Bureaucracy is “a type of hierarchical organisation which is designed rationally to co-ordinate the work of many individuals in pursuit of large scale administrative tasks.”
Weber also said that “bureaucracies are organised according to rational principles, officials ranked in a hierarchical order and operations are characterised by impersonal rules.”
2. Talcott Parsons:
“The relatively large-scale organisations with specialised functions loosely tend to be called bureaucracies.”
3. Wallace and Wallace:
“Bureaucracies are large-scale formal organisations which are highly differentiated and organised through elaborate policies and procedures in a hierarchy of authority.”
Weber – The Prime Architect of the “Theory of Bureaucracy”:
Weber is the first sociologist to analyse the functioning of bureaucracy from the sociological point of view. Weber’s theory of bureaucracy is a significant contribution to the field of sociology. Weber’s interest in the nature of power and authority and his realisation of the inevitability of rationalisation in the operation of large-scale modern organisations – led him to establish a “theory of bureaucracy.”
Weber felt that the operation of modern large-scale enterprises or organisations in the political, administrative, and economic fields would be impossible without bureaucracy. Bureaucratic co-ordination of activities is the distinctive mark of the modern era, he maintained.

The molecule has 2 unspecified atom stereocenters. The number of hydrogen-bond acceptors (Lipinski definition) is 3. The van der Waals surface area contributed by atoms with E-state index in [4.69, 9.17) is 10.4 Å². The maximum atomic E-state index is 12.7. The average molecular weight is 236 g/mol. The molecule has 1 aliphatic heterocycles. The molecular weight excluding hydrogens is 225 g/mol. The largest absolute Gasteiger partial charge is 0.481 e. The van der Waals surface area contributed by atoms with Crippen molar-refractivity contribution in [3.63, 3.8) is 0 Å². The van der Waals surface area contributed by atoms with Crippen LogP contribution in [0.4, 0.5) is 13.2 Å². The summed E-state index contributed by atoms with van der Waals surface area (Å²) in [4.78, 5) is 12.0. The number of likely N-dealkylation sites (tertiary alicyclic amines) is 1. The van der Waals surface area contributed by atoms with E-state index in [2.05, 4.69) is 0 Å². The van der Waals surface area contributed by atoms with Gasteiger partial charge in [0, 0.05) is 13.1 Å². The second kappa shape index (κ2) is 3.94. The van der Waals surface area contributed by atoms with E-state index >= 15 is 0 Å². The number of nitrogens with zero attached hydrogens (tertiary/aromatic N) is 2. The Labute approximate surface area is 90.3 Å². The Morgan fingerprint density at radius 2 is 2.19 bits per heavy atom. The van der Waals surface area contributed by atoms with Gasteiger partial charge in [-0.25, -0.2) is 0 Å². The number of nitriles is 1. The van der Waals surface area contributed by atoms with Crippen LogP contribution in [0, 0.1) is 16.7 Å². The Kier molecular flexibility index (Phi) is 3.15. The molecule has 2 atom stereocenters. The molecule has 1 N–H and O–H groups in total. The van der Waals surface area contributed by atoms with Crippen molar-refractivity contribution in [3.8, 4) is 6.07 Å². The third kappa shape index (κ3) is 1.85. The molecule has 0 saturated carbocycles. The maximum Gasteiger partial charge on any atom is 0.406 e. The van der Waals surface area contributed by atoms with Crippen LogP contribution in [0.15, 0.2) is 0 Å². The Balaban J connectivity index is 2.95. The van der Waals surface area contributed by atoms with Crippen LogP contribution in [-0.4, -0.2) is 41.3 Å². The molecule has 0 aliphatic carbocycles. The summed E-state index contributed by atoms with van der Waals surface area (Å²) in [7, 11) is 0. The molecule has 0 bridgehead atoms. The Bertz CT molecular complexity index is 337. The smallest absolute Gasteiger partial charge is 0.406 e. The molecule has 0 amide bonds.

According to Weber, bureaucracy refers to an instrument that has become indispensable “for the rational attainment of the goals of any organisation in industrial society.” Bureaucracies can be understood as large-scale formal organisations of the modern society with specialised functions. Bureaucratisation and rationalisation go together, because bureaucracies are organised according to rational principles.
Characteristics of Bureaucracy:
Max Weber was the first to give a detailed sociological account of the development of bureaucracy. According to him, bureaucracy reveals the following characteristics.
1. Fixed Official Jurisdiction Area:
Bureaucracies normally have their own official fixed jurisdiction. Bureaucracy consists of various statuses each of which has its own fixed official duties. There are clear cut written rules governing each status.
2. Hierarchy of Authority:
Bureaucracy has its own hierarchy of statuses. Officials who occupy these statuses are governed by the principle of super-ordination and subordination. There is the supervision of the lower offices by the higher ones.